If you were to believe the hype, you’d think DevOps rise to prominence was rapid. In actual fact, like a lot of Hollywood actors, DevOps was around for a long time before it found fame, it was just badged differently. However, in a world where time is of the essence, its focus on collaboration between software developers and other IT functions to automate the process of software delivery and infrastructure changes have really struck a chord with the modern, digital globalised business.
The net result of being able to release higher quality apps with great speed and efficiency has seen DevOps become one of the most sought after skill sets of 2015. Two years ago, DevOps positions represented roughly 5% of the technology vacancies taken on by GCS. In the first six months of 2015, this figure has quadrupled to 20%. Despite the ongoing demand for a wide variety of IT skills, the simple fact is that no other skill set has even come close to that level of increase in demand.
It’s not a skill set that has always been in demand, however. The market's initial interest in DevOps had severe ups and downs. This can be largely attributed to the fact that many vendors took advantage of the interest expressed in DevOps and claimed to provide DevOps capabilities without truly delivering DevOps applications. Understandably then, companies were unenthusiastic and, given its newness, there were few genuine practitioners to champion the cause.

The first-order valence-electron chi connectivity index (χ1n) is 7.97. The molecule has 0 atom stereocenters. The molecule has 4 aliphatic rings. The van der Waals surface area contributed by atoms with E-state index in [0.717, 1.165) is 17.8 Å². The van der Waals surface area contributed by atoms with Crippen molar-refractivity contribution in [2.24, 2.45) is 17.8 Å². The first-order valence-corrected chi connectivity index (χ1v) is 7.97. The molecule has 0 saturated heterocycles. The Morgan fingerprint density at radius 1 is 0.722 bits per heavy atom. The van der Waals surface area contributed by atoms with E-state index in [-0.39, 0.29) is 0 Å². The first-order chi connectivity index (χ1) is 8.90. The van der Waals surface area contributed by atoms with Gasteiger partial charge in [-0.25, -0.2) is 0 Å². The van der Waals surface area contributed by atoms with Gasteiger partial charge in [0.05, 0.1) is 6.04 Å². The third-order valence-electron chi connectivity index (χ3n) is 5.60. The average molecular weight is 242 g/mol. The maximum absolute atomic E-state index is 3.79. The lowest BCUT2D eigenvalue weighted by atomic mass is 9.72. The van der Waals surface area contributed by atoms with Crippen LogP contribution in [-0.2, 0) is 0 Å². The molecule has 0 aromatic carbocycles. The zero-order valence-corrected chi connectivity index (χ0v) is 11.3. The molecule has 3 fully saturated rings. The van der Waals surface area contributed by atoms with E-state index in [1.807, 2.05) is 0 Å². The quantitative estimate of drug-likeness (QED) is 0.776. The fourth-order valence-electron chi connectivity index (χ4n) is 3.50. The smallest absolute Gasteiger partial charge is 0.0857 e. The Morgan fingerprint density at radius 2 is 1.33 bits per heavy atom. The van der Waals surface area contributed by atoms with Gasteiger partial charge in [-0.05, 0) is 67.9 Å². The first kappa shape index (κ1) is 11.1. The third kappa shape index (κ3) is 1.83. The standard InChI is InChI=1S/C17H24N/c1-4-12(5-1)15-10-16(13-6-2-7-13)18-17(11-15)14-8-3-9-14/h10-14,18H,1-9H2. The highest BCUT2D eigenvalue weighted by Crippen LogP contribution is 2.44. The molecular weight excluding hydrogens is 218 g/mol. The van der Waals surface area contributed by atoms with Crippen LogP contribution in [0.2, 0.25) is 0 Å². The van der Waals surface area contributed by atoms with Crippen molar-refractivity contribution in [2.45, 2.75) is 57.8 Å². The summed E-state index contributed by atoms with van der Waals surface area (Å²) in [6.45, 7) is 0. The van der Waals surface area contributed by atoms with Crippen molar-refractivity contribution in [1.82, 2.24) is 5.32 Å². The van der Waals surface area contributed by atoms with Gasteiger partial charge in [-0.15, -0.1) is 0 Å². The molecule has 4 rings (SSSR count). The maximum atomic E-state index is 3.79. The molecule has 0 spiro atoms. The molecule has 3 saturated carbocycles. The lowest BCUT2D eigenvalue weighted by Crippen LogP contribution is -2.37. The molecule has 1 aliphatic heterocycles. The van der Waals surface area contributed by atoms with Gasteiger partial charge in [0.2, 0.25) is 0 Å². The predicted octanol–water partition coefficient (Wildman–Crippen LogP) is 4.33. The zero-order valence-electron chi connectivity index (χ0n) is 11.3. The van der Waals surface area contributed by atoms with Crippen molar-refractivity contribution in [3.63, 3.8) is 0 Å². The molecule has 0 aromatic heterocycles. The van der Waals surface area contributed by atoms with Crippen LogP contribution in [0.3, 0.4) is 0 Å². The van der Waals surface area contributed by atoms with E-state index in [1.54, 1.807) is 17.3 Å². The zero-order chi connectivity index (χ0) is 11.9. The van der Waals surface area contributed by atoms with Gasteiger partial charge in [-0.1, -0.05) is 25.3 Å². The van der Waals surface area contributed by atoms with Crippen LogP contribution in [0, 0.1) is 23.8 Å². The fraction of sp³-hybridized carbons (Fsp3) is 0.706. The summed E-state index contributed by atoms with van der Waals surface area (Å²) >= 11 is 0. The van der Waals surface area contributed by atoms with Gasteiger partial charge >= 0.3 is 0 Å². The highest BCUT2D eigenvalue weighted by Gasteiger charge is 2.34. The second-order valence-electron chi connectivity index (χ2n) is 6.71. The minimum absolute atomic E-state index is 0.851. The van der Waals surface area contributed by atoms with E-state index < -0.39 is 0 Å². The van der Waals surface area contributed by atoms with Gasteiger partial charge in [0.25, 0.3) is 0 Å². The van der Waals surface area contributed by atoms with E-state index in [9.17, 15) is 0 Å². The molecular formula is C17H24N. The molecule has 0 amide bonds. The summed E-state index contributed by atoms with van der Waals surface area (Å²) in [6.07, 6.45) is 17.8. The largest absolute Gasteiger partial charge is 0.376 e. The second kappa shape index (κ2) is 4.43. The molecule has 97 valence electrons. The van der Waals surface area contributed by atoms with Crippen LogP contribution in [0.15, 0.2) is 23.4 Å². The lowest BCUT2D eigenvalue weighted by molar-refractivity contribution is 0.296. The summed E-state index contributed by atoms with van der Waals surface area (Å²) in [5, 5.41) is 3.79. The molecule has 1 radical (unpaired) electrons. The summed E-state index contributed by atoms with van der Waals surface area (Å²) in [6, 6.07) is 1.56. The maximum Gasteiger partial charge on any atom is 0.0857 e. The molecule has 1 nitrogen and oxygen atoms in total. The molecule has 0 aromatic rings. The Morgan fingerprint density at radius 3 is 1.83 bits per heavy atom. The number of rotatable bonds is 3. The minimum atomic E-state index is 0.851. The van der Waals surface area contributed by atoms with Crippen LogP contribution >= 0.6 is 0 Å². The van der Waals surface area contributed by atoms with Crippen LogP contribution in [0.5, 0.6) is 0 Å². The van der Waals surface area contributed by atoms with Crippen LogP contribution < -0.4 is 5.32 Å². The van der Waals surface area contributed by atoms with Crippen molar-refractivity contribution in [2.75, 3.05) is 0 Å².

This led to confusion over what constituted a DevOps engineer. The clients who saw the benefit of streamlining their IT process and harnessing the potential of Big Data engaged self-styled DevOps gurus only to find they had recruited glorified Linux Systems Administrators, capitalising on the market interest in a not-entirely-defined commodity. As a result, the first wave of companies who looked to integrate DevOps into their business took a step back, leaving the future of this new skill set in question.
However, the last couple of years have seen a change in attitude which has led to companies embracing DevOps - and the key attitude changes have come from developers and the public sector.
Initially unwilling to consider any aspect of work that fell into the support realm, an increasing number of developers have come to appreciate the benefit of having a dual skill set (especially as the market evolves and causes non full-stack developers to become less in demand) and have trained to become genuine DevOps engineers. Increased availability of workers has led to more sensible rate and salary expectations which have, in turn, convinced on-the-fence businesses to give DevOps another go - and, this time around, they like what they see. Ironically, despite their original opposition, the principal area of the market that is looking to acquire DevOps engineers is the public sector.
It's still early days for this fledgling skill set in its ‘newest’ form - but, after a couple of uncertain years, it now appears that the future of the DevOps engineer is assured. With clients more interested in seeing applicants' GIT hubs and Stack Overflows instead of CVs, there's a definite buy in from businesses, so any development or support specialists looking to diversify into DevOps would be well advised that now is a great time to broaden their skill set.